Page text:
When the phone rang, we knew something had happened.
My wife talks with her mom nightly, but when her mom called at 8:30 one Sunday morning, we knew something was amiss.
My father-in-law had fallen several months before and broken his hip. Surgery followed, along with several weeks of rehab. And all of this during a surge in Covid cases in our area—including the rehab center to which he was assigned. He missed being home, and my mother-in-law missed him being there. More than sixty years of marriage had cemented them together. Finally, rehab released him, but the therapy continued at home, as did home health care.
Finally, the day arrived they had been anticipating when the doctor released him. No more therapy. And best of all, he could drive again. But that only lasted a few days.
“The ambulance is pulling out of the driveway with your daddy,” my mother-in-law said as my wife answered the phone. “When I checked on him this morning, he was green and gasping for air.”
We feared a heart attack since his pacemaker idled at one hundred percent. We also feared Covid. Thankfully, pneumonia was the culprit, but even that proved dangerous for him. What had been a nagging cough when he came home from rehab turned into a severe case of pneumonia in one lung. So severe that nurses placed him on the highest dose of oxygen short of a ventilator.
Each day, my wife or her brother took my mother-in-law to the hospital for a short visit. Covid regulations prevented more than one visitor, so no one else could visit. My wife called my father-in-law’s nurses twice daily for updates. Overnight, life changed for my in-laws—and has continued to change since now he has entered congestive heart failure.
I’ve experienced overnight changes myself. One day fine, and the next day in the hospital with a bleeding ulcer. One day riding a bike, and the next day wearing a sling because of a fractured elbow received from a toppled-over bike. One day having a retirement nest egg, and the next day having none. One day having a job, and the next day facing unemployment. The list gets longer the more I think about it.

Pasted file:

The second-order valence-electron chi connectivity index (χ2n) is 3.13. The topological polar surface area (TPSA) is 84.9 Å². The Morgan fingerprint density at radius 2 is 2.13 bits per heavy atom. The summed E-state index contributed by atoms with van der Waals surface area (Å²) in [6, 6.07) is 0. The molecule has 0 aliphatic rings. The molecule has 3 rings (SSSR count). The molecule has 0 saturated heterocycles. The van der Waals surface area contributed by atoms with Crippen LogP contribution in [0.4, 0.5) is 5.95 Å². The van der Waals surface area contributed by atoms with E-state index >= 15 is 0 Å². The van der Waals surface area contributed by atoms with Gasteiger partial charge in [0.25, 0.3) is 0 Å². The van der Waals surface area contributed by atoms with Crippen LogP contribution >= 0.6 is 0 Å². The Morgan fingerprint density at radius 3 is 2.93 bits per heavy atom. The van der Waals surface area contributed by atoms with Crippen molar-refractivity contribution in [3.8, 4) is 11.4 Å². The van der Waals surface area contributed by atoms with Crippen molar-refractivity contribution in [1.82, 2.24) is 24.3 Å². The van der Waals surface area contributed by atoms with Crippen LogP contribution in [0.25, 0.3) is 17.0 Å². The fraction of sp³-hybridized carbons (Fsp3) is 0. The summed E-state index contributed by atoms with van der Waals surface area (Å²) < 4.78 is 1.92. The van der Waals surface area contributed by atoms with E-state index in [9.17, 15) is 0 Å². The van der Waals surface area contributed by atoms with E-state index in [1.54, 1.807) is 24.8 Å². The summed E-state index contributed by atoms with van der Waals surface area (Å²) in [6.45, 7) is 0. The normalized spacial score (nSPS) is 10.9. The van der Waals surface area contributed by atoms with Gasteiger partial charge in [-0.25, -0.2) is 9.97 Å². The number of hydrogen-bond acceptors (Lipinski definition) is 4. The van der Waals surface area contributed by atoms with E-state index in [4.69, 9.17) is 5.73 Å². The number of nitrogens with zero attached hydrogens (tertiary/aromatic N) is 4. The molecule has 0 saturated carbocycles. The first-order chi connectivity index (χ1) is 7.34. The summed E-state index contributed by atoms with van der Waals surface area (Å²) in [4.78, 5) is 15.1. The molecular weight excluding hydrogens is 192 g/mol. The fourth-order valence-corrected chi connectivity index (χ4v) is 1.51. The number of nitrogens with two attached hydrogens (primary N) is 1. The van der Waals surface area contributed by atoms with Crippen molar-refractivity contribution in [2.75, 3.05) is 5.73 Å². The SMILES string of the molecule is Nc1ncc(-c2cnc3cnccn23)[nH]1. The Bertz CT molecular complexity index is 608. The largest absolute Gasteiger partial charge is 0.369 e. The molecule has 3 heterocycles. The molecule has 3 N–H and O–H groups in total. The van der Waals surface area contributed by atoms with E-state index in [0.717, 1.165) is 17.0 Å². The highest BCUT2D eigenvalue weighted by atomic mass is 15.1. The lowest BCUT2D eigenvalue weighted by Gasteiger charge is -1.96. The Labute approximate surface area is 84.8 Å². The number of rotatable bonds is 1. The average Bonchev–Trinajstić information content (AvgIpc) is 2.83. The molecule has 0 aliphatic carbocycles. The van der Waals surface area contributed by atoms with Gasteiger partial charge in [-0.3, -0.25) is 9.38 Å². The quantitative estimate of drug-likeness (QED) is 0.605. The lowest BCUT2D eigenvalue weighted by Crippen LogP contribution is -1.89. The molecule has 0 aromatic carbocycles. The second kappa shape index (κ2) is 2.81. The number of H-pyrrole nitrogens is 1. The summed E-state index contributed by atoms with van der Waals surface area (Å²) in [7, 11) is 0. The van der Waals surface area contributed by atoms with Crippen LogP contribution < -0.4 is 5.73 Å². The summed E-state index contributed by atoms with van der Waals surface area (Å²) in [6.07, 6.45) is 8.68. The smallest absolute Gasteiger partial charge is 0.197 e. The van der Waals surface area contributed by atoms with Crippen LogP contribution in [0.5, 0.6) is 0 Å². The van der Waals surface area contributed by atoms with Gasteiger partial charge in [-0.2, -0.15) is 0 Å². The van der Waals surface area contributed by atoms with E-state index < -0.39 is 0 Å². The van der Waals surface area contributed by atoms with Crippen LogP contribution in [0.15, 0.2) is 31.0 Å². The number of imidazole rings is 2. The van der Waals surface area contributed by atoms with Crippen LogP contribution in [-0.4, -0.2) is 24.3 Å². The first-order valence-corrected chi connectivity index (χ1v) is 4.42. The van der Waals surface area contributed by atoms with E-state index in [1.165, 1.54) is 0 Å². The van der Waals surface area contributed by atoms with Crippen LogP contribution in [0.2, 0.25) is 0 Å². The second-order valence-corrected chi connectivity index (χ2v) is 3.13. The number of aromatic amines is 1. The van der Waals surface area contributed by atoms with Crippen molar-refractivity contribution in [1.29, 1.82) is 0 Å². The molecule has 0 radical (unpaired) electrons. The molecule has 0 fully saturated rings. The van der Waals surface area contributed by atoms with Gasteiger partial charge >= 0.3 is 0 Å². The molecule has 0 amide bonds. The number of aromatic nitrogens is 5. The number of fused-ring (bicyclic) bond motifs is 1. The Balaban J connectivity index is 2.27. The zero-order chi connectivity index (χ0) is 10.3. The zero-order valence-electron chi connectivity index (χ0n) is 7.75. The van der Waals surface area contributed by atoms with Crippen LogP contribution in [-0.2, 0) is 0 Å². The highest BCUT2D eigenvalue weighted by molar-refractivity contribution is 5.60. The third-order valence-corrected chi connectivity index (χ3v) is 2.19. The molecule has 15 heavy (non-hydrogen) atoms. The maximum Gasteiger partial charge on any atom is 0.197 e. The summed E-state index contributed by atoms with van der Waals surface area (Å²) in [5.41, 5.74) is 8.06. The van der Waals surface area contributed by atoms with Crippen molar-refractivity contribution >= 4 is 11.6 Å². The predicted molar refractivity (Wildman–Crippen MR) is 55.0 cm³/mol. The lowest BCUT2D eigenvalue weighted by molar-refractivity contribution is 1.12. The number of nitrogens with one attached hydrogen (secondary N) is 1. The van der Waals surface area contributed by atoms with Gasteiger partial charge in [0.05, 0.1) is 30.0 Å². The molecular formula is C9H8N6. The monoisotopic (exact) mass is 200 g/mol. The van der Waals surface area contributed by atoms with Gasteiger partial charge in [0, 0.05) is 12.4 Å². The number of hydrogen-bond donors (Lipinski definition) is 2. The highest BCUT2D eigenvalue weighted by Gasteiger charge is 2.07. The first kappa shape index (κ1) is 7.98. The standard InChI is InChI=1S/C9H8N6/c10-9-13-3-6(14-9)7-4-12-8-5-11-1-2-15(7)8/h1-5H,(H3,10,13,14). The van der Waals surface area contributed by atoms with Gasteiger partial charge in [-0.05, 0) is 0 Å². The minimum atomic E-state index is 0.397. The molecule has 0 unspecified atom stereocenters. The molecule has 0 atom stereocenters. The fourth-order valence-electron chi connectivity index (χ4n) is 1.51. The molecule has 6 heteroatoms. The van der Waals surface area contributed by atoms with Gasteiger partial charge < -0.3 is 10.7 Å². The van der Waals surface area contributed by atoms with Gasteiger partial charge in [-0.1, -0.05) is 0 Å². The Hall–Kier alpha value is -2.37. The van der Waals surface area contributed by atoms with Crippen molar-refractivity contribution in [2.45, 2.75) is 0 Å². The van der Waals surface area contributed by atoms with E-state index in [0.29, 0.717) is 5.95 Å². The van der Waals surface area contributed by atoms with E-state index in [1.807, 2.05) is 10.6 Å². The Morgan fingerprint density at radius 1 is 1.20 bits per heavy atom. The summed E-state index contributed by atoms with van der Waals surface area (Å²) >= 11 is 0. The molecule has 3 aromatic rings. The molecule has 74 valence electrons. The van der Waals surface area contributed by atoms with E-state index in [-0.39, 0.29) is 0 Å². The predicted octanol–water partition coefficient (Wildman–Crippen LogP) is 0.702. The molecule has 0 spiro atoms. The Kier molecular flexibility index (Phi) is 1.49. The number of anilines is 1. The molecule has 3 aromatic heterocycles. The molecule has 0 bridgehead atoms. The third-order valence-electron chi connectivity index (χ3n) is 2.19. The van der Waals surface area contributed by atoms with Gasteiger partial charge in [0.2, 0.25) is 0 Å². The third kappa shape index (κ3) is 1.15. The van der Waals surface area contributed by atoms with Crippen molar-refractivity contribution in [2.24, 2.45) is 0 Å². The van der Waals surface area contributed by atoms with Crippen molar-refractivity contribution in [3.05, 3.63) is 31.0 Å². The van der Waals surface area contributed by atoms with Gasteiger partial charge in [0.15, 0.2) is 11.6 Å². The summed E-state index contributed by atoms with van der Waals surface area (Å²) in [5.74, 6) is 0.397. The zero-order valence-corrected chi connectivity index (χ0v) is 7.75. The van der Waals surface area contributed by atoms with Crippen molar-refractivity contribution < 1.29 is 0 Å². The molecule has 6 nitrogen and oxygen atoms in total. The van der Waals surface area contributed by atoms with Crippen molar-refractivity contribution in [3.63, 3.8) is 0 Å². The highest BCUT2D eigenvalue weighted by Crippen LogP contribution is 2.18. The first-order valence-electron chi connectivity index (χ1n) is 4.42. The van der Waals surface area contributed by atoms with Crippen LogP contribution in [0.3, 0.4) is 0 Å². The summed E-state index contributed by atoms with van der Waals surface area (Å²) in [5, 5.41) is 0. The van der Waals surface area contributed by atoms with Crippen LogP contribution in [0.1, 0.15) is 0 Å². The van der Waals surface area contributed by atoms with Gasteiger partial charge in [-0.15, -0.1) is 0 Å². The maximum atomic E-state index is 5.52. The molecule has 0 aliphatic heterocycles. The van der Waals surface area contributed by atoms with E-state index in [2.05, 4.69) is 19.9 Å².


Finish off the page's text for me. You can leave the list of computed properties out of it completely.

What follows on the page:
When life changes, we need God to sustain us, as the psalmist said God did for him. “Lord, sustain me as you promised, that I may live! Do not let my hope be crushed” (Psalm 119:116 NLT).
We don’t have to worry about God doing His part. He’s promised to care for those who are His children. And God’s as good as His word. The care may not come as we expect or when we desire it, but God knows our needs better than we do—and He also knows His grand plan for us, which we probably aren’t privy to.
Our part involves trusting and believing. Every time something happens to my father-in-law, my mother-in-law reassures my wife by saying, “Your daddy is gonna be alright.” And he will be, in one way or the other. If he lives, or if he dies. And when life changes, we will be too if we’re connected to the One who maps out our life plan.
When life changes, trust the One who does not change.